JEREMIAH O’Donovan Rossa (1831 to 1915) was born into an Irish-speaking farming family in the Rosscarbery area of West Cork in 1831 — though the precise location remains a matter of dispute to this day.
This area was notorious, indeed proverbial, for the extent of the suffering experienced during the years of the Great Famine — an event through which he lived and which clearly had a decisive influence on his attitude towards a variety of important contemporary issues in Ireland, most notably the questions of land ownership and the government.
The death of his father from famine fever in 1847, and the emigration of his mother and siblings to America in the following year, undoubtedly added a bitter personal dimension to these reflections, and his reading of the literature of the Young Ireland movement, most notably that of John Mitchel, seems to have influenced his thinking in an Anglophobic direction.
It is worth noting here that Mitchel’s Jail Journal is one of the classics of “Irish prison literature” and is arguably only surpassed in that genre by O’Donovan Rossa’s own writings, notably the autobiographical accountof his six years in English prisons.
The starting point for a discussion of his political activities is undoubtedly the creation of the Phoenix National and Literary Society in Skibbereen, Co Cork, with O’Donovan Rossa playing a leading role in both its establishment and operation.
The pioneering role of this society in the promulgation of a republican and cultural separatist agenda is widely attested to, and after the visit of the Fenian leader James Stephens to West Cork two years after its creation, it became the principal vehicle through which the newly-formed Irish Republican Brotherhood extended its influence in the West Cork area.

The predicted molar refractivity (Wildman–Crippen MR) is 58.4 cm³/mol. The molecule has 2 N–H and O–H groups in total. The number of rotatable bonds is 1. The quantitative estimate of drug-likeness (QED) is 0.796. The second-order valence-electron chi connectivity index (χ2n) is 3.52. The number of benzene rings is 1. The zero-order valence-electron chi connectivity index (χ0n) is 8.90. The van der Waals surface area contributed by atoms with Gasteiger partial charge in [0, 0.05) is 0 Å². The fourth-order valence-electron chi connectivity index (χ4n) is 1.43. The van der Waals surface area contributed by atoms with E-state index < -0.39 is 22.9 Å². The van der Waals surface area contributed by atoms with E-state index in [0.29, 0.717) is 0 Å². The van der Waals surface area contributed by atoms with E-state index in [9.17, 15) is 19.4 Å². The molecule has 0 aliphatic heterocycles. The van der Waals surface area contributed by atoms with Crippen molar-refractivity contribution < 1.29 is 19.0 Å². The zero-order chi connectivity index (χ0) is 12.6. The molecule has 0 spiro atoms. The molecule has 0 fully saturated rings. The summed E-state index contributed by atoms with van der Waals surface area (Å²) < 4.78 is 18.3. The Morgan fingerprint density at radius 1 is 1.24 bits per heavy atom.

The first of O’Donovan Rossa’s arrests and convictions followed later the same year, although on this occasion he avoided a prison term on account of a guilty plea.
The subsequent years were difficult for him, as he lost two wives in quick succession: His first, Nora Eager, whom he had married in 1853, passed away in 1860, while the second, Eileán Ní Buachalla died in 1863 after only two years of marriage.
His union with his third wife, Mary Jane Irwin, in contrast, lasted 50 years, and he is generally described as being a warm and loving father and husband, if, necessarily, a frequently absentee one.
These absences were the result of terms of penal servitude to which he was sentenced as a consequence of his involvement with the burgeoning Fenian movement. During these prison terms he proved himself a most recalcitrant inmate, who was frequently sentenced to a range of prison punishments, which exacerbated what was already a most punitive regime.
The most notorious of these punishments involved a month in solitary confinement, and, on a separate occasion, his hands being handcuffed behind his back for over a month — a policy led to a public outcry when it was suggested that he had been obliged to eat his food in that position; in effect, like a dog.